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A breast reconstruction surgery insurance change has doctors worried cancer patients may lose access

Karen Moore sits for a portrait in East Hampton, Conn. Moore is undergoing chemotherapy for breast cancer, and a change in several insurer’s billing codes will make a kind of breast reconstruction surgery inaccessible to her and hundreds of thousands of other people who have breast cancer.
Ryan Caron King
/
Connecticut Public
Karen Moore is undergoing chemotherapy for breast cancer, and a change in several insurers' billing codes will make a kind of breast reconstruction surgery inaccessible to her and hundreds of thousands of other people who have breast cancer.

Karen Moore, a high school teacher in Colchester, is fighting aggressive breast cancer and needs a double mastectomy. It’s about thriving, not surviving, she said. And for that, she said she needs her breasts.

“It’s more than just like, ‘Oh, you survived. Now you’re good. Who cares if your breasts are gone?’” said Moore, who’s 41. “Implants are off the table for me, because [of] the damage done by radiation. The skin won’t be able to support an implant.”

Moore is a candidate for what’s called DIEP flap surgery – or deep inferior epigastric perforator. It’s a highly sought-after procedure that uses blood vessels, fat and skin to reconstruct the breast. But some insurers have reduced how much they reimburse for this more complicated procedure to roughly the same as simpler flap surgeries, like the TRAM flap.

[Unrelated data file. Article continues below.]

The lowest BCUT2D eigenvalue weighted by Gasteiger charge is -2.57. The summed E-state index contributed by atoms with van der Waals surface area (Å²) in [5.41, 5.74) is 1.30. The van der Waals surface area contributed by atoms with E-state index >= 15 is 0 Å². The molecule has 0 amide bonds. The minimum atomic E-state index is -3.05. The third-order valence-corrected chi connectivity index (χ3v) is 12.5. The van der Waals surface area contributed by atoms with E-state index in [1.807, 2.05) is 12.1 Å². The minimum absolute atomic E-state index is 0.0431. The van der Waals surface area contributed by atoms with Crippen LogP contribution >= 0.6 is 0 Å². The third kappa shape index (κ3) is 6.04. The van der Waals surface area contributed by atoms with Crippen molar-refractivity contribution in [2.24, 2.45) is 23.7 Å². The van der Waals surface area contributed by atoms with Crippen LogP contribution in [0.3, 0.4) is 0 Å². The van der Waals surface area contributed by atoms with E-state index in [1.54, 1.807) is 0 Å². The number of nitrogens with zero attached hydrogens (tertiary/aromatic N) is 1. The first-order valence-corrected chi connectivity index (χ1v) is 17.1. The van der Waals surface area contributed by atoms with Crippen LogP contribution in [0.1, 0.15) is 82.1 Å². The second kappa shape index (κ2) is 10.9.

As a result, experts fear that women needing mastectomies may no longer have access to DIEP surgery.

This follows a change in an insurance billing code.

The Centers for Medicare and Medicaid Services (CMS) initiated the change, equating DIEP flap surgery with other, less advanced surgery that doctors say have quality-of-life side effects. The coding change decreases insurance reimbursements to surgeons performing DIEP flap procedures to rates more on par with basic flap procedures.

Moore’s other option is what’s called TRAM flap surgery, or transverse rectus abdominal muscle flap reconstruction.

But there are issues with TRAM surgery, said Dr. Elisabeth Potter, a reconstructive plastic surgeon in Austin, Texas, who specializes in breast reconstruction.

“TRAM flap surgery leaves women with hernias, weakness [and] chronic pain,” Potter said.

Potter heads the Community Breast Reconstruction Alliance (CBRA), which is leading the opposition to the insurance code change.

“We’ve heard from patients in Connecticut who have been told that they're no longer candidates for [DIEP] surgery,” she said. “If we don’t stop this now, these surgeries are only [going to be] available to women who can pay cash. And we’re going to see women who clinically need to use their own tissue for breast reconstruction no longer have access to that necessary surgery.”

Implants are a cheaper alternative, but some women say they don’t feel like real breasts. And implants need to be replaced every 10 years or so.